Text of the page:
Saturday Morning Mystery

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Saturday Morning Mystery
SaturdayMorningMassacrePoster.jpg
Official film poster with original title
Directed bySpencer Parsons
Written byJory Balsimo,
Aaron Leggett,
Jonny Mars,
Spencer Parsons,
Jason Wehling,
Jason Wehling
StarringAshley Spillers
Josephine Decker
Jonny Mars
Adam Tate
Paul Gordon
CinematographyDrew Daniels
Editing bySpencer Parsons, Don Swaynos
Distributed byXLrator Media
Release dates
  • June 16, 2012 (2012-06-16) (Los Angeles Film Festival)
Running time83 minutes
CountryUnited States
LanguageEnglish
 
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Saturday Morning Mystery
SaturdayMorningMassacrePoster.jpg
Official film poster with original title
Directed bySpencer Parsons
Written byJory Balsimo,
Aaron Leggett,
Jonny Mars,
Spencer Parsons,
Jason Wehling,
Jason Wehling
StarringAshley Spillers
Josephine Decker
Jonny Mars
Adam Tate
Paul Gordon
CinematographyDrew Daniels
Editing bySpencer Parsons, Don Swaynos
Distributed byXLrator Media
Release dates
  • June 16, 2012 (2012-06-16) (Los Angeles Film Festival)
Running time83 minutes
CountryUnited States
LanguageEnglish

Saturday Morning Mystery (originally released as Saturday Morning Massacre) is a 2012 independent horror film by Spencer Parsons that premiered at the 2012 Los Angeles Film Festival.[1][2] The movie is a dark parody of the Scooby-Doo cartoon series.[3] Parsons cited Re-Animator and Basket Case as inspiration for the film.[4][5]

Saturday Morning Mystery had a projected video on demand release date of July 17, 2013 and a limited theatrical release date of August 9, 2013.[6] The movie was released to DVD on August 20, 2013.[7]

Plot[edit]

The brainy Nancy (Ashley Rae Spillers) is part of a financially destitute paranormal debunking team composed of her best friend Gwen (Josephine Decker), Gwen’s boyfriend Chad (Adam Tate), and Nancy’s ex-boyfriend Floyd (Jonny Mars). After a particularly disastrous paranormal investigation ends with the group ruining a police investigation, Nancy is keen to take a job debunking the Kyser mansion for a bank employee who wants to sell the property. On the drive to the mansion the group runs into Officer Lance (Paul Gordon), who tells them of the mansion's history. The property was purchased by the Kysers, who opened up a church and school on the grounds. The family was rumored to have performed Satanic rituals that involved the human sacrifice of their children and others, which the townspeople believe was the reason the Kysers did not want to sell their land to a real estate developer that wanted to build a mall on the property.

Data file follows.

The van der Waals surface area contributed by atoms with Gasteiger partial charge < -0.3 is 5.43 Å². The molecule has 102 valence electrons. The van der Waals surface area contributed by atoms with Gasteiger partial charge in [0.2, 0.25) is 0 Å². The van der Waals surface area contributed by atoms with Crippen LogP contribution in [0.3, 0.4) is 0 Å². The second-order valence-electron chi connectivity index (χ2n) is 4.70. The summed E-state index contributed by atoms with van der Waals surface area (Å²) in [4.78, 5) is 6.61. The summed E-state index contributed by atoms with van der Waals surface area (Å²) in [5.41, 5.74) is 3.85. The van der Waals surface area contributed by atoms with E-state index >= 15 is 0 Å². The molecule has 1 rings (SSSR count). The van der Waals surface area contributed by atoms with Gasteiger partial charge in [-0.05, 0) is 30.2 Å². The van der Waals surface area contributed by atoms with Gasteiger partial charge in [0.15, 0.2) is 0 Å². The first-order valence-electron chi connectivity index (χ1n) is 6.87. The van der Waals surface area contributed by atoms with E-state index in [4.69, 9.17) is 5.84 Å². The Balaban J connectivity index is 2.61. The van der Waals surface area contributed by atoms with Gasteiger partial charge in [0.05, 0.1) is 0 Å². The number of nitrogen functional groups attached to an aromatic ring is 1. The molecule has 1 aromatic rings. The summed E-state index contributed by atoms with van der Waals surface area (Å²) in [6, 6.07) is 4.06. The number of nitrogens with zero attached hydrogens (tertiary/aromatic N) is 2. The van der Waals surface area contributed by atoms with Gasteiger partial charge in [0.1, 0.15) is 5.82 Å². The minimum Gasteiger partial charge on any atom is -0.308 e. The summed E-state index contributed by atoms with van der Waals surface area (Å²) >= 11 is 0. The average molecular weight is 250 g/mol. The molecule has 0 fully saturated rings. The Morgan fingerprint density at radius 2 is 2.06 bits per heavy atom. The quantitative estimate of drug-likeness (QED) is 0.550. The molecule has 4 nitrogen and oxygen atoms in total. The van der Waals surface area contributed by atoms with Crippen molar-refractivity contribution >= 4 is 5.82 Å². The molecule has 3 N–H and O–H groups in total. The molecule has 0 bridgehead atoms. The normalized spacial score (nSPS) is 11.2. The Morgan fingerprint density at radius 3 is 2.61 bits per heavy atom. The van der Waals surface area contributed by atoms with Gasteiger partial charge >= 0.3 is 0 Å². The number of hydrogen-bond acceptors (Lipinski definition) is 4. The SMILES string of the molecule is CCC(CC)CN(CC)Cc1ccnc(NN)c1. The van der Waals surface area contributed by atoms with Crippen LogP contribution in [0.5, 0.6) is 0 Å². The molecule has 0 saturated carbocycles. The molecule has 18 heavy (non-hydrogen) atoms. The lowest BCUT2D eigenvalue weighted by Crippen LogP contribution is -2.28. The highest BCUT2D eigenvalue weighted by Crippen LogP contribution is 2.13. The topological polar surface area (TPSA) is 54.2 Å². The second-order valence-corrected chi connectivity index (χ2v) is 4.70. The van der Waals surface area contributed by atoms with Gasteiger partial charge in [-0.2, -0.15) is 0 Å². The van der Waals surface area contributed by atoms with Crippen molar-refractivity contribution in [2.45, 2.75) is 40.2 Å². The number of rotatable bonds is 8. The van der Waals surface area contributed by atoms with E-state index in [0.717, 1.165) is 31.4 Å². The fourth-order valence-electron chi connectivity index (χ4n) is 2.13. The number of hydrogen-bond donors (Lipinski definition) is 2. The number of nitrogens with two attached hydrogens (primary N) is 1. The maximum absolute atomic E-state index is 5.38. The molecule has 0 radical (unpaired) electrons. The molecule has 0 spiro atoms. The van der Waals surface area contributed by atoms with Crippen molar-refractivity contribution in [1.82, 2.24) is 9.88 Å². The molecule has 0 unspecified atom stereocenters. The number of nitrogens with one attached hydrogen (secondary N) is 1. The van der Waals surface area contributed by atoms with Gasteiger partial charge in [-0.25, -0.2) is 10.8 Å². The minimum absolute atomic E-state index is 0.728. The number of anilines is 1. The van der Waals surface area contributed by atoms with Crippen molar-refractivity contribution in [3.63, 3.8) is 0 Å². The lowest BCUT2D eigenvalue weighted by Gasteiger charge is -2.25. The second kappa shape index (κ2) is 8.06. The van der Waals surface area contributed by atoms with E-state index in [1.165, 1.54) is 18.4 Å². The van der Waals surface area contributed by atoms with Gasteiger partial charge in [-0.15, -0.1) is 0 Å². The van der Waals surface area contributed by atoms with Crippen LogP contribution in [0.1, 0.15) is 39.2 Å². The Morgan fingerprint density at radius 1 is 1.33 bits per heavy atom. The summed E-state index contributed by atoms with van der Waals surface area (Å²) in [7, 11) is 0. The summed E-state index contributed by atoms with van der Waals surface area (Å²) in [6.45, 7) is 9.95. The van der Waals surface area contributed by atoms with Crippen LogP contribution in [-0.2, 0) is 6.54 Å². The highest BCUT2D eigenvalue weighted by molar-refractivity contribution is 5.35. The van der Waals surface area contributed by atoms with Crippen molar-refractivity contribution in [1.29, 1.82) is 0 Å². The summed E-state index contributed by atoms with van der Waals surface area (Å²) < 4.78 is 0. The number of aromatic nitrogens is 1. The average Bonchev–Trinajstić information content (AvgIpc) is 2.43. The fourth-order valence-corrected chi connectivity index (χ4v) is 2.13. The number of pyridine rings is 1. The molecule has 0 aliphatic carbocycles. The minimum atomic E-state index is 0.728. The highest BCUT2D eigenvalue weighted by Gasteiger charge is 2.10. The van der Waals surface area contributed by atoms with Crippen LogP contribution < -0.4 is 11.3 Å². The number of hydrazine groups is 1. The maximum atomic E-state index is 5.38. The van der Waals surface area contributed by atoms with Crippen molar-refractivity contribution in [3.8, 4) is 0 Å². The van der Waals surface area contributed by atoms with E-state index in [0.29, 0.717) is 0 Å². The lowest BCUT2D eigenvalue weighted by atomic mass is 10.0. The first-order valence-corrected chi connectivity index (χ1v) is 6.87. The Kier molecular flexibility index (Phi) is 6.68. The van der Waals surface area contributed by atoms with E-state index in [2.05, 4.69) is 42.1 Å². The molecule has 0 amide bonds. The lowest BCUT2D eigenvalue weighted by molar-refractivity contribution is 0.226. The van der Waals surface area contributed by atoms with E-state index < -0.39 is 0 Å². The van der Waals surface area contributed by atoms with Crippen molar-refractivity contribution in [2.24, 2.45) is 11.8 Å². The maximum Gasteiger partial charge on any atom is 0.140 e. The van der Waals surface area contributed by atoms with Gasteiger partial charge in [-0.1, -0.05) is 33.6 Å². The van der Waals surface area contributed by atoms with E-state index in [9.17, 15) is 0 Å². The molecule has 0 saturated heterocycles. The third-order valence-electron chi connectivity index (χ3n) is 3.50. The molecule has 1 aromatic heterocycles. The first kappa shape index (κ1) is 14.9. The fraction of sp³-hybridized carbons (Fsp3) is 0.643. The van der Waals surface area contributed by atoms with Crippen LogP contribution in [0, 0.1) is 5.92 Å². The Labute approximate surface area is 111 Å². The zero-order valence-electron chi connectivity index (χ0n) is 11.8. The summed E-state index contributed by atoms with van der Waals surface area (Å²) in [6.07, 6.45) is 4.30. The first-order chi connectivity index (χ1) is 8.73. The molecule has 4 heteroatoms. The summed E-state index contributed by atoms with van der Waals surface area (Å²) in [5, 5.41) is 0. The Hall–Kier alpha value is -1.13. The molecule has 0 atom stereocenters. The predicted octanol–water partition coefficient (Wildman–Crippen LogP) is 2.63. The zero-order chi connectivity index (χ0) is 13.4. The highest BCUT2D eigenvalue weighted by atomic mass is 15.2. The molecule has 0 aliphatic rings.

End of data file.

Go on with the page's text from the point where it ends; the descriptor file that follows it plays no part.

Lance lets the group onto the property, where they promptly discover a pentagram made of twigs. He dismisses this as a childish prank by locals, but still gives Nancy his contact information in case of emergencies as well as a way to flirt with her. During this time Chad experiences what he believes to be a psychic vision of the Kysers and their Satanic practices. Later that same night the group investigates but discovers little until Floyd sees a person standing near Chad and Gwen while they're engaged in sexual intercourse while he's spying on them. He runs to warn them, which makes the couple angry until they see that the group's van is now on fire, stranding them on the property. The group becomes even more frightened and angry once Floyd reveals that he had accidentally spiked the group's drinking water in an attempt to hide his LSD from Officer Lance.

As the night progresses the group discovers the body of the bank employee that hired Nancy, forcing them to realize that there is something at the house. This is further confirmed when they try to locate the group's dog Hamlet, only to find that he has been killed and partially eaten by a feral child. The group is then picked off one by one until only Gwen and Nancy remain, trapped by a man wearing a leather mask. They're rescued by Lance and the trio tries to escape, only for the adult male killer to knock Lance unconscious and drag him off. Nancy and Gwen both go back into the house to rescue him and in the process discover the killers' lair, which is filled with children's toys. This prompts Gwen to theorize that the killers are actually Mona and Frankie, the two Kyser children that had managed to escape from their parents' attempt to kill both their children and themselves. She further opines that the Kysers had not been Satanists, but had been accused of being as such due to them refusing to sell their land to the real estate developers.